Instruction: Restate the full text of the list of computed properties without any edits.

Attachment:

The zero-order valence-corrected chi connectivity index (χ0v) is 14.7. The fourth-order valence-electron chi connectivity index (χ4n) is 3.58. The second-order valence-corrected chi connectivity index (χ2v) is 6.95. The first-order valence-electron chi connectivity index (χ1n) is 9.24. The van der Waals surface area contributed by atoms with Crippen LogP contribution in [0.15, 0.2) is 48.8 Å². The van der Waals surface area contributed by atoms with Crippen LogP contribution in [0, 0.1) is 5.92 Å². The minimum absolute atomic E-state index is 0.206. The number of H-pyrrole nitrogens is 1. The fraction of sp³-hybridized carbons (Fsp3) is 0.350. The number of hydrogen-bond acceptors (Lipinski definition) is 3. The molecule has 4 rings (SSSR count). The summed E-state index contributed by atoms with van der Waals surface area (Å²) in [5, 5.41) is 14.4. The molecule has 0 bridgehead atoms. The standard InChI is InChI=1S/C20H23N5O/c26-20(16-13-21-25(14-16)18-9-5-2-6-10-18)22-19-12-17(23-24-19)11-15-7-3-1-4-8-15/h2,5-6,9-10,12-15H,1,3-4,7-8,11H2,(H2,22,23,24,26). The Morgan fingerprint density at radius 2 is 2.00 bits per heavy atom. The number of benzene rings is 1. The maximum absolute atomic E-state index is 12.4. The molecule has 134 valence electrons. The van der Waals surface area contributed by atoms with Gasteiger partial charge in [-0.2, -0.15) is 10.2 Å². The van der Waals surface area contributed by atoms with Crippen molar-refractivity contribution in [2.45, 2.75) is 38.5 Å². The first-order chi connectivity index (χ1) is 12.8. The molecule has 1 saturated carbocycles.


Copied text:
The zero-order valence-corrected chi connectivity index (χ0v) is 14.7. The fourth-order valence-electron chi connectivity index (χ4n) is 3.58. The second-order valence-corrected chi connectivity index (χ2v) is 6.95. The first-order valence-electron chi connectivity index (χ1n) is 9.24. The van der Waals surface area contributed by atoms with Crippen LogP contribution in [0.15, 0.2) is 48.8 Å². The van der Waals surface area contributed by atoms with Crippen LogP contribution in [0, 0.1) is 5.92 Å². The minimum absolute atomic E-state index is 0.206. The number of H-pyrrole nitrogens is 1. The fraction of sp³-hybridized carbons (Fsp3) is 0.350. The number of hydrogen-bond acceptors (Lipinski definition) is 3. The molecule has 4 rings (SSSR count). The summed E-state index contributed by atoms with van der Waals surface area (Å²) in [5, 5.41) is 14.4. The molecule has 0 bridgehead atoms. The standard InChI is InChI=1S/C20H23N5O/c26-20(16-13-21-25(14-16)18-9-5-2-6-10-18)22-19-12-17(23-24-19)11-15-7-3-1-4-8-15/h2,5-6,9-10,12-15H,1,3-4,7-8,11H2,(H2,22,23,24,26). The Morgan fingerprint density at radius 2 is 2.00 bits per heavy atom. The number of benzene rings is 1. The maximum absolute atomic E-state index is 12.4. The molecule has 134 valence electrons. The van der Waals surface area contributed by atoms with Gasteiger partial charge in [-0.2, -0.15) is 10.2 Å². The van der Waals surface area contributed by atoms with Crippen molar-refractivity contribution in [2.45, 2.75) is 38.5 Å². The first-order chi connectivity index (χ1) is 12.8. The molecule has 1 saturated carbocycles.